The exercise of half-ton animals, with tiny riders on top of them, racing around large ovals, is undoubtedly an entertainment anachronism in this day of instant - and frantic - gratification.
And therefore the sport and industry of Thoroughbred horse racing has declined and it's shrunk in the past decade. And it will probably shrink some more.
But when it is good and when it is done in a fine atmosphere, there is nothing that is more enthralling, thrilling, stimulating, and glamorous than the racing of horses. So too are a great many of the devotees who pursue the sport.
Inevitably there will be - and should be - less horses, less breeding farms, less race tracks. Because of racing's very fragmented nature, and because it is at the mercy of the moronic - and often larcenous - actions of legislative and governmental types; if we are lucky, less can someday be more.
There are some unpredictable and improbable patches in America's racing tapestry - and these are bright and hopeful. Yet in vital areas like New York, Kentucky, Maryland, and California you've got to say the picture is not promising. But there will always be racing. Racing Thoroughbred horses is too delicious - a great spectacle and an intriguing intellectual pursuit. There will always be a significant element of the world whose sporting blood has not congealed, and they are going to make racing happen. You cannot imagine a sporting world without a Kentucky Derby, a Preakness, a Belmont… or a Keeneland, Saratoga, Santa Anita… or a Breeders' Cup.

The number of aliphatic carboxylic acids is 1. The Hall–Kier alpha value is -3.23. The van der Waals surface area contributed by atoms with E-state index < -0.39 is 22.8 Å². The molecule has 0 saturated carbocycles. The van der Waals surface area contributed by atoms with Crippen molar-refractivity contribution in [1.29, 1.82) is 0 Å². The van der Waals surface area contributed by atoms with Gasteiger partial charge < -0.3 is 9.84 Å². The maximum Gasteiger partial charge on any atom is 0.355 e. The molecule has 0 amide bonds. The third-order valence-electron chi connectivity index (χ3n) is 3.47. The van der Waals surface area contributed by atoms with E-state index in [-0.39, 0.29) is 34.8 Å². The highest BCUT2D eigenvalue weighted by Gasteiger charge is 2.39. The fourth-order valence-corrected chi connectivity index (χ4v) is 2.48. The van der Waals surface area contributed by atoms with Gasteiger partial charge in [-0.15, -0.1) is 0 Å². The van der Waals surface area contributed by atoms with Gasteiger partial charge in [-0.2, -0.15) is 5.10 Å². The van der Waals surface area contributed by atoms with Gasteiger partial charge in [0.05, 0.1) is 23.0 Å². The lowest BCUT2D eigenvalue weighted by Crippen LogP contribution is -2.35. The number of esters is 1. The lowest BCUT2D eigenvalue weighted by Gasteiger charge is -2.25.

The business of Dogwood is selling shares in racehorses - the success of which is certainly a barometer of the health of the sport. And we are experiencing great interest in our horses, even in the bear market of the last year. Admittedly, we introduced the concept years ago, and we have built up considerable momentum.
Throughout 2009 we offered 125 shares, most of them 23.75% in size. The average price was $29,741.
At year's end, we have sold all but two - 123 shares.
This is Cot Campbell and this is my view.